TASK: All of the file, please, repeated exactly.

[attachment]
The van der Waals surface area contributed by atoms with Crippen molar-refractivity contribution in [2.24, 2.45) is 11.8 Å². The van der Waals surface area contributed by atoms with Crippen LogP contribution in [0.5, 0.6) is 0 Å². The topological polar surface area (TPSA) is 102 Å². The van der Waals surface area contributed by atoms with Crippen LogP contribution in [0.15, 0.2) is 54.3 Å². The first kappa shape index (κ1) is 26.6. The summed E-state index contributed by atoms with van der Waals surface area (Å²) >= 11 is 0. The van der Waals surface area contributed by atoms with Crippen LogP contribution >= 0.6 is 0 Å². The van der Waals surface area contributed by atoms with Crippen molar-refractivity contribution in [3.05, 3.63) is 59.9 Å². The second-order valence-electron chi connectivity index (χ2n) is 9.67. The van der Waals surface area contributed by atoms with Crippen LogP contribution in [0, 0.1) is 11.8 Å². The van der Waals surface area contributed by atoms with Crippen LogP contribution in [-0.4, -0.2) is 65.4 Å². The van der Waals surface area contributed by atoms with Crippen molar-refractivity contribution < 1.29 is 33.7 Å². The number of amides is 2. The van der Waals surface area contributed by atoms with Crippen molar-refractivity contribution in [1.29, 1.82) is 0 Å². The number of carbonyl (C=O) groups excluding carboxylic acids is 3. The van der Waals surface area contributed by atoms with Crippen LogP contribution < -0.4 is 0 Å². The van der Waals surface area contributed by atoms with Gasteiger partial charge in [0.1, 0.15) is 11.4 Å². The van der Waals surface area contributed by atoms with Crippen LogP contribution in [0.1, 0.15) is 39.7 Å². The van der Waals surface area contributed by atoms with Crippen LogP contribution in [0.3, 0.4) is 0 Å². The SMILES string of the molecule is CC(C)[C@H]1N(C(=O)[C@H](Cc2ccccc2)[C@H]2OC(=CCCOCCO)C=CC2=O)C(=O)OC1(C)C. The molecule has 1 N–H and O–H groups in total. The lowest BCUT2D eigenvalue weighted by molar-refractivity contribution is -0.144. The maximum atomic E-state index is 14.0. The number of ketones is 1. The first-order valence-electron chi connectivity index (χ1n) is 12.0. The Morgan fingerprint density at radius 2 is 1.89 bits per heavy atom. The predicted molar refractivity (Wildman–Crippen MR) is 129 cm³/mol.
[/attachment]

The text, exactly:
The van der Waals surface area contributed by atoms with Crippen molar-refractivity contribution in [2.24, 2.45) is 11.8 Å². The van der Waals surface area contributed by atoms with Crippen LogP contribution in [0.5, 0.6) is 0 Å². The topological polar surface area (TPSA) is 102 Å². The van der Waals surface area contributed by atoms with Crippen LogP contribution in [0.15, 0.2) is 54.3 Å². The first kappa shape index (κ1) is 26.6. The summed E-state index contributed by atoms with van der Waals surface area (Å²) >= 11 is 0. The van der Waals surface area contributed by atoms with Crippen LogP contribution >= 0.6 is 0 Å². The van der Waals surface area contributed by atoms with Crippen molar-refractivity contribution in [3.05, 3.63) is 59.9 Å². The second-order valence-electron chi connectivity index (χ2n) is 9.67. The van der Waals surface area contributed by atoms with Crippen LogP contribution in [0, 0.1) is 11.8 Å². The van der Waals surface area contributed by atoms with Crippen LogP contribution in [-0.4, -0.2) is 65.4 Å². The van der Waals surface area contributed by atoms with Crippen molar-refractivity contribution < 1.29 is 33.7 Å². The number of amides is 2. The van der Waals surface area contributed by atoms with Crippen molar-refractivity contribution in [1.29, 1.82) is 0 Å². The number of carbonyl (C=O) groups excluding carboxylic acids is 3. The van der Waals surface area contributed by atoms with Crippen LogP contribution < -0.4 is 0 Å². The van der Waals surface area contributed by atoms with Gasteiger partial charge in [0.1, 0.15) is 11.4 Å². The van der Waals surface area contributed by atoms with Crippen LogP contribution in [0.1, 0.15) is 39.7 Å². The van der Waals surface area contributed by atoms with Crippen LogP contribution in [0.3, 0.4) is 0 Å². The SMILES string of the molecule is CC(C)[C@H]1N(C(=O)[C@H](Cc2ccccc2)[C@H]2OC(=CCCOCCO)C=CC2=O)C(=O)OC1(C)C. The molecule has 1 N–H and O–H groups in total. The lowest BCUT2D eigenvalue weighted by molar-refractivity contribution is -0.144. The maximum atomic E-state index is 14.0. The number of ketones is 1. The first-order valence-electron chi connectivity index (χ1n) is 12.0. The Morgan fingerprint density at radius 2 is 1.89 bits per heavy atom. The predicted molar refractivity (Wildman–Crippen MR) is 129 cm³/mol.